Prophecy in the New Millennium: When Prophecies Persist
Sarah Harvey and Suzanne Newcombe, Inform, UK, eds.
Ashgate Inform Series on Minority Religions and Spiritual Movements 2013
Secular and spiritual prophets of doom abound in the information-rich twenty-first century – as they have for millennia. But there has yet to be worldwide floods, meteor impact, global computer failure, obvious alien contact, or direct intervention from God to end the world as we know it. Considering the frequency with which prophecy apparently fails, why do prophecies continue to be made, and what social functions do they serve?
This volume gives a concise, but comprehensive, overview of the rich diversity of prophecy, its role in major world religions as well as in new religions and alternative spiritualties, its social dynamics and its impact on individuals’ lives. Academic analyses are complimented with contextualized primary source testimonies of those who live and have lived within a prophetic framework. The book argues that the key to understanding the more dramatic, apocalyptic and millenarian aspects of prophecy is in appreciating prophecy’s more mundane manifestations and its role in providing meaning and motivation in everyday life.
Contents: From the extraordinary to the ordinary: an overview of prophecy, Suzanne Newcombe and Sarah Harvey; Part I Perspectives on Prophecy: Messages from beyond: prophecy in the contemporary world, Michael Barkun; Prophecy: social scientific perspectives and Lubavitch, Simon Dein; Prophecy on the margins: a case study of the Apocalypse in later 17th-century England, Warren Johnston; Prophecy: a perspective from the early Church and the contemporary experience of a Methodist minister, Andrew Maguire. Part II Perennial Prophecy in Mainstream Traditions: The new Apostolic reformation: Main Street mystics and everyday prophets, Margaret M. Poloma and Matthew T. Lee; The Mahdi and the end-times in Islam, Hugh Beattie; The coming Golden Age: on prophecy in Hinduism, Luis González-Reimann; Divination, prophecy and oracles in Tibetan Buddhism, Christopher Bell; Chasing the horizon: prophecy in secular contexts, Wendy M. Grossman. Part III Contemporary Case Studies: Living in the time of the end: a personal commentary from my experiences with the Children of God and The Family International, Abi Freeman May; Mormonism and The Family International: toward a theory of prophecy in the development of new religious movements, Gordon Shepherd and Gary Shepherd; The dispensation of providence: growing up as a blessed child in the Unification Church, Hani Zaccarelli; Waco: living prophecy, Livingstone Fagan; (Always) living in the end-times: the ‘rolling prophecy’ of the conspiracy milieu, David G. Robertson. Part IV 2012 Prophecies: From mushrooms to the stars: 2012 and the Apocalypse milieu, Andrew Fergus Wilson; Viral email and the 2012 Apocalypse contagion: seven reasons why the world won’t end in 2012, Kristine Larsen; Remembering the future: 2012 as planetary transition, Suzanne Rough; 2012 and the revival of the New Age movement: the Mayan calendar and the cultic milieu in Switzerland, Jean-François Mayer. Conclusion: Looking into the future: why prophecies will persist, J. Gordon Melton; Index.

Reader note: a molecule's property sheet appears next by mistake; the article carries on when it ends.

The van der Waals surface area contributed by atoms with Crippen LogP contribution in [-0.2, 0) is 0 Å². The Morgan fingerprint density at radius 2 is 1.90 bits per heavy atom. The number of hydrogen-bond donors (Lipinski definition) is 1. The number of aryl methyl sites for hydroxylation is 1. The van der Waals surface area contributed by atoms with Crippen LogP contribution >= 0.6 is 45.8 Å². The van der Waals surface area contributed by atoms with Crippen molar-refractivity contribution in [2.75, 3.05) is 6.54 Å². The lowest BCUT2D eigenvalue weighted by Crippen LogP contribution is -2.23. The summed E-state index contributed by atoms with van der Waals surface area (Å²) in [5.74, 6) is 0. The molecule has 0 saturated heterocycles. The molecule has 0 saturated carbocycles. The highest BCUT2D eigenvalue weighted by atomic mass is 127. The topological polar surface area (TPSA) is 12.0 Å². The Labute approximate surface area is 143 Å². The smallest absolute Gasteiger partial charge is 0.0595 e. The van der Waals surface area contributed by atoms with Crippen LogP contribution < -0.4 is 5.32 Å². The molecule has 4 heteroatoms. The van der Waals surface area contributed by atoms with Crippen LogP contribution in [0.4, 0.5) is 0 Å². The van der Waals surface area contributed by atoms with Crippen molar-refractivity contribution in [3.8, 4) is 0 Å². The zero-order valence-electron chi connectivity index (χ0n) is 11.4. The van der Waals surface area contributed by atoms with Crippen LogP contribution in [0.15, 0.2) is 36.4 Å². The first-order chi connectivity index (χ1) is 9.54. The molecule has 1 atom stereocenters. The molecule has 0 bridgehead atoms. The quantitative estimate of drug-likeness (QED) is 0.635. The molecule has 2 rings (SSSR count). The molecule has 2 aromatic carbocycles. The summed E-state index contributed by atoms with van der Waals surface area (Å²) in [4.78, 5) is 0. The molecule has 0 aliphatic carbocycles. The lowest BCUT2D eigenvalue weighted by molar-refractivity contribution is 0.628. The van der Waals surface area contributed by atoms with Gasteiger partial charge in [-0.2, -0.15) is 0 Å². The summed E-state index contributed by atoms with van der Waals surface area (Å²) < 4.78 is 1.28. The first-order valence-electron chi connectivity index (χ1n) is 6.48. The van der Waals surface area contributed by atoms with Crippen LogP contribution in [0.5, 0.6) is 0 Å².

About the Editors:
Sarah Harvey, MSc is a Research Officer at Inform where she has worked since 2001. She has an undergraduate degree from the University of Manchester in Comparative Religion and Social Anthropology and a Masters degree from the London School of Economics and Political Science in Social Research Methods (Sociology). She is also currently a PhD student at the University of Kent researching the natural childbirth movement. At Inform, her research focuses on Pagan religions, new Christian movements, the ‘new age’ milieu and 2012 prophecies. She has recently guest edited a special issue of The Pomegranate: The International Journal of Pagan Studies.
Dr. Suzanne Newcombe is a Research Officer at Inform where she has worked since 2002. She is also an Associate Lecturer for the Open University in the East of England and has lectured in the field of new and alternative religious movements at Kingston University. Her PhD research at the University of Cambridge explored the popularization and development of yoga and Ayurvedic medicine in Britain. She continues to be active in research networks in this area and has published articles in the Journal of Contemporary Religion, Religion Compass and Asian Medicine, as well as contributing chapters to a number of edited books.
Reviews: ‘This is a rich text full of significant insights for both new comers to the field of study and established experts. Uniquely combining the views of scholars and participants in prophetic movements, the essays in this volume make important contributions to our theoretical and empirical grasp of why and how prophecies generate, sustain, and sometimes strain religious movements, ranging from the lengthy legacy of Christian apocalypticism to the recent preoccupation with the Mayan 2012 prophecy and many other contemporary revelations.’ – Lorne Dawson, University of Waterloo, Canada
‘Seasoned scholars are joined by new researchers in this rich and lively collection. Coverage is broad and comparative, chapters are written in an accessible yet scholarly style, and a sure editorial hand is evident throughout. The volume as a whole makes a persuasive case for restoring prophecy to a central place within the comparative study of religion.’ – Steven J. Sutcliffe, University of Edinburgh, UK